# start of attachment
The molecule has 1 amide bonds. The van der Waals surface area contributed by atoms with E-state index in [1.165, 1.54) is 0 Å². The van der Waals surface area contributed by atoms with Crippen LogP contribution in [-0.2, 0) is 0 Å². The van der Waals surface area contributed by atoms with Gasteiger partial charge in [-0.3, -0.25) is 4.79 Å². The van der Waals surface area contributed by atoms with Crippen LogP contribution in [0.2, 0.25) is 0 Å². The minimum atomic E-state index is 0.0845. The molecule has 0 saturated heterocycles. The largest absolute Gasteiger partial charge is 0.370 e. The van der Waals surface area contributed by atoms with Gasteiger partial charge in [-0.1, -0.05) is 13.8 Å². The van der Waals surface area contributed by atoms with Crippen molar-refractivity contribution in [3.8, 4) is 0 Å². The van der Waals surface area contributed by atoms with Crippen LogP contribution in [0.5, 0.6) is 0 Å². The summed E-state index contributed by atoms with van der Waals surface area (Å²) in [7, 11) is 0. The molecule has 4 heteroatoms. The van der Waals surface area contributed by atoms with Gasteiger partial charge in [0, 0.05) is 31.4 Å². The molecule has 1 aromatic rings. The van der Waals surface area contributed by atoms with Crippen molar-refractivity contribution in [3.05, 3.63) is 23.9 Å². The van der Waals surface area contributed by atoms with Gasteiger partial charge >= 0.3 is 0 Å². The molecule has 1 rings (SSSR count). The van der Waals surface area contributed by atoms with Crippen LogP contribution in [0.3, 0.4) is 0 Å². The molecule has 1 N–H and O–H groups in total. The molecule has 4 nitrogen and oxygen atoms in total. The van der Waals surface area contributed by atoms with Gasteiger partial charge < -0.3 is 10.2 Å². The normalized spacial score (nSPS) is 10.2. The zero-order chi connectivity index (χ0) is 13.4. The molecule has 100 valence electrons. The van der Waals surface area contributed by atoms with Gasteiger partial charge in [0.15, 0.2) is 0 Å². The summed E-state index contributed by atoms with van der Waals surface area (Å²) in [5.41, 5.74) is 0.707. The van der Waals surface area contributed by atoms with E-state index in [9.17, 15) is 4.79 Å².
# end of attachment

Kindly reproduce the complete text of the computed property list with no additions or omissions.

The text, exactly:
The molecule has 1 amide bonds. The van der Waals surface area contributed by atoms with E-state index in [1.165, 1.54) is 0 Å². The van der Waals surface area contributed by atoms with Crippen LogP contribution in [-0.2, 0) is 0 Å². The van der Waals surface area contributed by atoms with Gasteiger partial charge in [-0.3, -0.25) is 4.79 Å². The van der Waals surface area contributed by atoms with Crippen LogP contribution in [0.2, 0.25) is 0 Å². The minimum atomic E-state index is 0.0845. The molecule has 0 saturated heterocycles. The largest absolute Gasteiger partial charge is 0.370 e. The van der Waals surface area contributed by atoms with Gasteiger partial charge in [-0.1, -0.05) is 13.8 Å². The van der Waals surface area contributed by atoms with Crippen molar-refractivity contribution in [3.8, 4) is 0 Å². The van der Waals surface area contributed by atoms with Crippen LogP contribution in [0.5, 0.6) is 0 Å². The summed E-state index contributed by atoms with van der Waals surface area (Å²) in [7, 11) is 0. The molecule has 4 heteroatoms. The van der Waals surface area contributed by atoms with Gasteiger partial charge in [0, 0.05) is 31.4 Å². The molecule has 1 aromatic rings. The van der Waals surface area contributed by atoms with Crippen molar-refractivity contribution in [3.05, 3.63) is 23.9 Å². The van der Waals surface area contributed by atoms with Gasteiger partial charge >= 0.3 is 0 Å². The molecule has 1 rings (SSSR count). The van der Waals surface area contributed by atoms with Crippen LogP contribution in [0.3, 0.4) is 0 Å². The molecule has 1 N–H and O–H groups in total. The molecule has 4 nitrogen and oxygen atoms in total. The van der Waals surface area contributed by atoms with Gasteiger partial charge < -0.3 is 10.2 Å². The normalized spacial score (nSPS) is 10.2. The zero-order chi connectivity index (χ0) is 13.4. The molecule has 100 valence electrons. The van der Waals surface area contributed by atoms with Gasteiger partial charge in [0.15, 0.2) is 0 Å². The summed E-state index contributed by atoms with van der Waals surface area (Å²) in [5.41, 5.74) is 0.707. The van der Waals surface area contributed by atoms with E-state index in [9.17, 15) is 4.79 Å².